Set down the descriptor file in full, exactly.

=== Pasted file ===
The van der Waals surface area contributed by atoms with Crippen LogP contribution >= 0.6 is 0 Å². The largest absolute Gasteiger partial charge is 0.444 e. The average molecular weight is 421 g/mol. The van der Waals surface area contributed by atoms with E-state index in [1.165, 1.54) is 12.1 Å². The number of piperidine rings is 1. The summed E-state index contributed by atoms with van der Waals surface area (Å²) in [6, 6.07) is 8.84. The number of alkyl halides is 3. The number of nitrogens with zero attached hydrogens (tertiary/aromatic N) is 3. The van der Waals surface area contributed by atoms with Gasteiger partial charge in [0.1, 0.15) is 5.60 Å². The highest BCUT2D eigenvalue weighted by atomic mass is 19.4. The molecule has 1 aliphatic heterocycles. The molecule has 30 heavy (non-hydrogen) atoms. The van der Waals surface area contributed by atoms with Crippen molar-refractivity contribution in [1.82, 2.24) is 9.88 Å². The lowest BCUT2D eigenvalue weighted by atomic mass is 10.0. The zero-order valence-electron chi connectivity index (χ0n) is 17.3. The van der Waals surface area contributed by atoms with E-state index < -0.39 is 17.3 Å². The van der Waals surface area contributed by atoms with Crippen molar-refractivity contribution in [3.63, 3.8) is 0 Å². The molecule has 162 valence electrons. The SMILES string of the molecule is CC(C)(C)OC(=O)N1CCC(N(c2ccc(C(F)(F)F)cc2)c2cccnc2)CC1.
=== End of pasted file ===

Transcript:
The van der Waals surface area contributed by atoms with Crippen LogP contribution >= 0.6 is 0 Å². The largest absolute Gasteiger partial charge is 0.444 e. The average molecular weight is 421 g/mol. The van der Waals surface area contributed by atoms with E-state index in [1.165, 1.54) is 12.1 Å². The number of piperidine rings is 1. The summed E-state index contributed by atoms with van der Waals surface area (Å²) in [6, 6.07) is 8.84. The number of alkyl halides is 3. The number of nitrogens with zero attached hydrogens (tertiary/aromatic N) is 3. The van der Waals surface area contributed by atoms with Gasteiger partial charge in [0.1, 0.15) is 5.60 Å². The highest BCUT2D eigenvalue weighted by atomic mass is 19.4. The molecule has 1 aliphatic heterocycles. The molecule has 30 heavy (non-hydrogen) atoms. The van der Waals surface area contributed by atoms with Crippen molar-refractivity contribution in [1.82, 2.24) is 9.88 Å². The lowest BCUT2D eigenvalue weighted by atomic mass is 10.0. The zero-order valence-electron chi connectivity index (χ0n) is 17.3. The van der Waals surface area contributed by atoms with E-state index < -0.39 is 17.3 Å². The van der Waals surface area contributed by atoms with Crippen molar-refractivity contribution in [3.63, 3.8) is 0 Å². The molecule has 162 valence electrons. The SMILES string of the molecule is CC(C)(C)OC(=O)N1CCC(N(c2ccc(C(F)(F)F)cc2)c2cccnc2)CC1.